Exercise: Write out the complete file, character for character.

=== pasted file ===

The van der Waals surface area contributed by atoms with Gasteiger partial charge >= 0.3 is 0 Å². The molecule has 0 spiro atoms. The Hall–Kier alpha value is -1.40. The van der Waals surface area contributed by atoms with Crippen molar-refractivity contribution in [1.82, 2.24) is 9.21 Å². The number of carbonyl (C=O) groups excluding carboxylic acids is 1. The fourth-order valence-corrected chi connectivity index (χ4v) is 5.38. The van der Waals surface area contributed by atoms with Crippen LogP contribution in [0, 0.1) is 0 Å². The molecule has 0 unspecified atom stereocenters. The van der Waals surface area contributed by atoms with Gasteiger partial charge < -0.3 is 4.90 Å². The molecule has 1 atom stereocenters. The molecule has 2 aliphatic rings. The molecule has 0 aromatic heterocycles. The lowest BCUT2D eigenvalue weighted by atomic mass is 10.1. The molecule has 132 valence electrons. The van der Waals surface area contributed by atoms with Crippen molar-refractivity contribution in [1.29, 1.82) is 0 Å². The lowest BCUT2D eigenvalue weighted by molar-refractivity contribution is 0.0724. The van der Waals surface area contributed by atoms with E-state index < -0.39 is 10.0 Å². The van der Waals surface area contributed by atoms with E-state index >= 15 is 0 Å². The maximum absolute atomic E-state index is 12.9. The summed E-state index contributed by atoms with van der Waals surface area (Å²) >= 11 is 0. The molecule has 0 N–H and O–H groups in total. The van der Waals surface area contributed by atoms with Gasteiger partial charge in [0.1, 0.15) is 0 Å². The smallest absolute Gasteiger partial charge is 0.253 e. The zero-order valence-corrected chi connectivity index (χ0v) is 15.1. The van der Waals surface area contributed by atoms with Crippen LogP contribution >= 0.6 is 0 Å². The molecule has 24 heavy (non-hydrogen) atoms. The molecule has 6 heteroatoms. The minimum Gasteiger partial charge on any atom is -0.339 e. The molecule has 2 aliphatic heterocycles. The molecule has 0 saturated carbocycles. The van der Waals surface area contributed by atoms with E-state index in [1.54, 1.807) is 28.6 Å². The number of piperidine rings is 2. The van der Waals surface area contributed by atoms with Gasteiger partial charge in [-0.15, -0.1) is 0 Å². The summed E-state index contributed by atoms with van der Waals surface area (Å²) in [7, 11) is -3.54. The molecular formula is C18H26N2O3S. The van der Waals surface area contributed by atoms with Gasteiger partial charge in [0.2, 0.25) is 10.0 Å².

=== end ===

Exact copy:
The van der Waals surface area contributed by atoms with Gasteiger partial charge >= 0.3 is 0 Å². The molecule has 0 spiro atoms. The Hall–Kier alpha value is -1.40. The van der Waals surface area contributed by atoms with Crippen molar-refractivity contribution in [1.82, 2.24) is 9.21 Å². The number of carbonyl (C=O) groups excluding carboxylic acids is 1. The fourth-order valence-corrected chi connectivity index (χ4v) is 5.38. The van der Waals surface area contributed by atoms with Crippen LogP contribution in [0, 0.1) is 0 Å². The molecule has 0 unspecified atom stereocenters. The van der Waals surface area contributed by atoms with Gasteiger partial charge < -0.3 is 4.90 Å². The molecule has 1 atom stereocenters. The molecule has 2 aliphatic rings. The molecule has 0 aromatic heterocycles. The lowest BCUT2D eigenvalue weighted by atomic mass is 10.1. The molecule has 132 valence electrons. The van der Waals surface area contributed by atoms with Crippen molar-refractivity contribution in [1.29, 1.82) is 0 Å². The lowest BCUT2D eigenvalue weighted by molar-refractivity contribution is 0.0724. The van der Waals surface area contributed by atoms with E-state index < -0.39 is 10.0 Å². The van der Waals surface area contributed by atoms with E-state index >= 15 is 0 Å². The maximum absolute atomic E-state index is 12.9. The summed E-state index contributed by atoms with van der Waals surface area (Å²) >= 11 is 0. The molecule has 0 N–H and O–H groups in total. The van der Waals surface area contributed by atoms with Gasteiger partial charge in [0.1, 0.15) is 0 Å². The smallest absolute Gasteiger partial charge is 0.253 e. The zero-order valence-corrected chi connectivity index (χ0v) is 15.1. The van der Waals surface area contributed by atoms with Crippen LogP contribution >= 0.6 is 0 Å². The molecule has 24 heavy (non-hydrogen) atoms. The molecule has 6 heteroatoms. The minimum Gasteiger partial charge on any atom is -0.339 e. The molecule has 2 aliphatic heterocycles. The molecule has 0 saturated carbocycles. The van der Waals surface area contributed by atoms with E-state index in [1.54, 1.807) is 28.6 Å². The number of piperidine rings is 2. The van der Waals surface area contributed by atoms with Gasteiger partial charge in [-0.15, -0.1) is 0 Å². The summed E-state index contributed by atoms with van der Waals surface area (Å²) in [7, 11) is -3.54. The molecular formula is C18H26N2O3S. The van der Waals surface area contributed by atoms with Gasteiger partial charge in [0.2, 0.25) is 10.0 Å².